On Saturday, February 23, 2013, the Valley Repertory Company of Enfield put on a show entitled “LabWorks.” It was the finale of a three day contest, in which 12 fifteen-minute plays were judged by the audience, with an overall winner chosen on the last day. There were six dramas and six comedies presented over the three days.
Jeffrey Flood, a co-producer and director on the project, writes in the “Labworks” program that the Company put out a call for new plays from playwrights all over the world and, “Our call for submissions resulted in an astonishing 430+ entries, which came from 40 different states and nine countries!” Out of all these entries, Valley Rep chose twelve for the viewing public.
I only attended the last day of the contest, and had the pleasure of seeing eight total plays. Act One consisted of four dramas, and Act Two of four comedies, after which the audience was able to vote for the winning plays. It was an interesting night for me, as I have never attended anything like this. Usually, one goes to see a single play, and often a play that has been done before. Now, I was seeing eight different plays that had never before been seen by anyone. All night, the acting would prove to be exemplary, but I really did enjoy the writing of the First Act dramatic plays over the writing of the Second Act comedies.
The first dramatic play was entitled “6 Words,” written by Betsy Maguire, and was a commentary on race and stereotyping in America. It was based on NPR reporter Michelle Norris’ challenge to Americans to have them describe race in America in six words or less. As a fan of NPR, it was interesting to see a journalistic idea turned into a dramatic performance. Throughout the play, real responses to Norris’ challenge are read to the audience while the story itself was performed. The plot of the play presented racial tensions right here in Hartford, CT, as a black teenager gets in trouble on a white person’s property. Actor Tom Raines did an excellent job in this play, starring along with Anthony Urillo and young Miranda Flood. This performance did well to point out the troubles with prejudice and stereotyping that continue to persist today. I also thought it showed how often stereotyping does not exist amongst children, but seems to be a learned behavior. Tom Raines’ character makes the poignant statement, “It’s when people don’t talk that it’s a problem.” It was an interesting way to start the night.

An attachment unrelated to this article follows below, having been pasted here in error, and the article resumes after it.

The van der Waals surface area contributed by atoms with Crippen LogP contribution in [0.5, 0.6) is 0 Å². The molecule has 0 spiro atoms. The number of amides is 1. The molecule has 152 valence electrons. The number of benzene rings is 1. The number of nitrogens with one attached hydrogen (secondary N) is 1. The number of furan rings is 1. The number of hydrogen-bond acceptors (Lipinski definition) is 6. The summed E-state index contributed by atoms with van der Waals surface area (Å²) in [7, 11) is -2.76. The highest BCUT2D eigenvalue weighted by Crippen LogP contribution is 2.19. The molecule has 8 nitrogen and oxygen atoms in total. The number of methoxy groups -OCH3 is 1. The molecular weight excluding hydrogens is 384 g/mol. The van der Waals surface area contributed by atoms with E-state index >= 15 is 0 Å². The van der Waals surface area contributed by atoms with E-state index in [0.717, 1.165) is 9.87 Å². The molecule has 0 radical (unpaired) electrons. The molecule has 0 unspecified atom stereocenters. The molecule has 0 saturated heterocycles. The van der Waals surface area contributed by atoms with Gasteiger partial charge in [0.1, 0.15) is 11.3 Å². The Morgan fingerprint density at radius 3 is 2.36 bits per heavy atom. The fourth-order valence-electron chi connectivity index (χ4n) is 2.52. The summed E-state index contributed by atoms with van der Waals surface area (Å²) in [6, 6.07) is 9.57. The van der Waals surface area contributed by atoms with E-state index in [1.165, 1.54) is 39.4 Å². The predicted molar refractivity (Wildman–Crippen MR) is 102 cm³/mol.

The second dramatic play was entitled “After the Hersholt,” and written by Hal Corley. Set in rural Virginia, it presented a small glimpse into the relationship between Nora Lee and her son, Buddy. Actress Summer Echelson and actor Andy Neild played the respective roles. I did not quite understand this play at first, as Nora Lee and Buddy are watching the 1961 Oscars on TV and having a conversation. I had a hard time understanding the script because I found that Echelson and Neild were talking fast and with a Southern accent, and I was not understanding all of the dialogue. I spoke with Echelson after the performance, and she explained it was a story of the mother coming to realize that her son Buddy was gay. After discussing it, it made more sense to me. This was the third time I’ve seen Echelson perform, and I always enjoy her work. She does a convincing job of becoming the character she is presenting. This wasn’t my favorite play, but I thought that Echelson and Neild put on worthy performances.
The third dramatic play was just as engaging as “6 words,” although for different reasons. Entitled “A Long Trip,” and written by Dan McGeehan, this play presented an older woman and gentleman reminiscing about a long past romance. What I liked most about this performance was that the audience saw the older couple talking about their past romance, and we also saw a younger couple acting out what the older couple was talking about. It was like having the past and present on stage at the same time, and was a truly novel idea. I’m not sure I ever saw a flashback-type sequence done on the live stage before. Tom Raines again shined in his performance, along with Rosemarie Beskind, Troy Walcott, and Grace Day. Raines and Beskind played the older couple, with Walcott and Day performing as their younger versions. The play presented the first night they met, and the first kiss that they shared. It was a really touching performance, showing how strong love can be, even over the many years of our lives. We may age, but true love never grows old.